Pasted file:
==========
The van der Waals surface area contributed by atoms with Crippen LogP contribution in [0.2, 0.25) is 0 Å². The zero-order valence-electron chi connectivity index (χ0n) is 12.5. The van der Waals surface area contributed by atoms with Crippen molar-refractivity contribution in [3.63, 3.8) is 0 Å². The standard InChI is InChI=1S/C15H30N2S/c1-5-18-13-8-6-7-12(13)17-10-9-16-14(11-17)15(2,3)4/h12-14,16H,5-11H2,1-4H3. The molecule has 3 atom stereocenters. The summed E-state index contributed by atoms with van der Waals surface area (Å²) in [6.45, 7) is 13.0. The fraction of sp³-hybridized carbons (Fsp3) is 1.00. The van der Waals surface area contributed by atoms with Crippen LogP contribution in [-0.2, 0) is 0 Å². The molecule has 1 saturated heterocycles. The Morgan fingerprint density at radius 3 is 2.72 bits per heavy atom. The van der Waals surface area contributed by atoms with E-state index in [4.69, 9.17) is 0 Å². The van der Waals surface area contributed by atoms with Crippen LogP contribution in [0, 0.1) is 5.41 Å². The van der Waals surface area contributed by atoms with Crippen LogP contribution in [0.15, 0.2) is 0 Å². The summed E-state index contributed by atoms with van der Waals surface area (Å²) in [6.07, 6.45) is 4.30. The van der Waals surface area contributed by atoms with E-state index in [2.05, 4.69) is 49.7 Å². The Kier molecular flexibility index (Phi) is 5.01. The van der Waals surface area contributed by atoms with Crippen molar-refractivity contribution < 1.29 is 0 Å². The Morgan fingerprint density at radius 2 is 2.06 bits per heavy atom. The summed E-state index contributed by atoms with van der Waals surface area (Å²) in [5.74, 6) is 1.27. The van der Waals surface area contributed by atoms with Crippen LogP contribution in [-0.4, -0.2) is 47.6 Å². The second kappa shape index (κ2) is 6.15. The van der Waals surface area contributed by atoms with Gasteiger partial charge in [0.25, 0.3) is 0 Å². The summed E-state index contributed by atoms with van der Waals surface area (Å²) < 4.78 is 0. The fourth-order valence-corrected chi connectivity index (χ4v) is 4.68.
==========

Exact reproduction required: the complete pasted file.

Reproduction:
The van der Waals surface area contributed by atoms with Crippen LogP contribution in [0.2, 0.25) is 0 Å². The zero-order valence-electron chi connectivity index (χ0n) is 12.5. The van der Waals surface area contributed by atoms with Crippen molar-refractivity contribution in [3.63, 3.8) is 0 Å². The standard InChI is InChI=1S/C15H30N2S/c1-5-18-13-8-6-7-12(13)17-10-9-16-14(11-17)15(2,3)4/h12-14,16H,5-11H2,1-4H3. The molecule has 3 atom stereocenters. The summed E-state index contributed by atoms with van der Waals surface area (Å²) in [6.45, 7) is 13.0. The fraction of sp³-hybridized carbons (Fsp3) is 1.00. The van der Waals surface area contributed by atoms with Crippen LogP contribution in [-0.2, 0) is 0 Å². The molecule has 1 saturated heterocycles. The Morgan fingerprint density at radius 3 is 2.72 bits per heavy atom. The van der Waals surface area contributed by atoms with E-state index in [4.69, 9.17) is 0 Å². The van der Waals surface area contributed by atoms with Crippen LogP contribution in [0, 0.1) is 5.41 Å². The van der Waals surface area contributed by atoms with Crippen LogP contribution in [0.15, 0.2) is 0 Å². The summed E-state index contributed by atoms with van der Waals surface area (Å²) in [6.07, 6.45) is 4.30. The van der Waals surface area contributed by atoms with E-state index in [2.05, 4.69) is 49.7 Å². The Kier molecular flexibility index (Phi) is 5.01. The van der Waals surface area contributed by atoms with Crippen molar-refractivity contribution < 1.29 is 0 Å². The Morgan fingerprint density at radius 2 is 2.06 bits per heavy atom. The summed E-state index contributed by atoms with van der Waals surface area (Å²) in [5.74, 6) is 1.27. The van der Waals surface area contributed by atoms with Crippen LogP contribution in [-0.4, -0.2) is 47.6 Å². The second kappa shape index (κ2) is 6.15. The van der Waals surface area contributed by atoms with Gasteiger partial charge in [0.25, 0.3) is 0 Å². The summed E-state index contributed by atoms with van der Waals surface area (Å²) < 4.78 is 0. The fourth-order valence-corrected chi connectivity index (χ4v) is 4.68.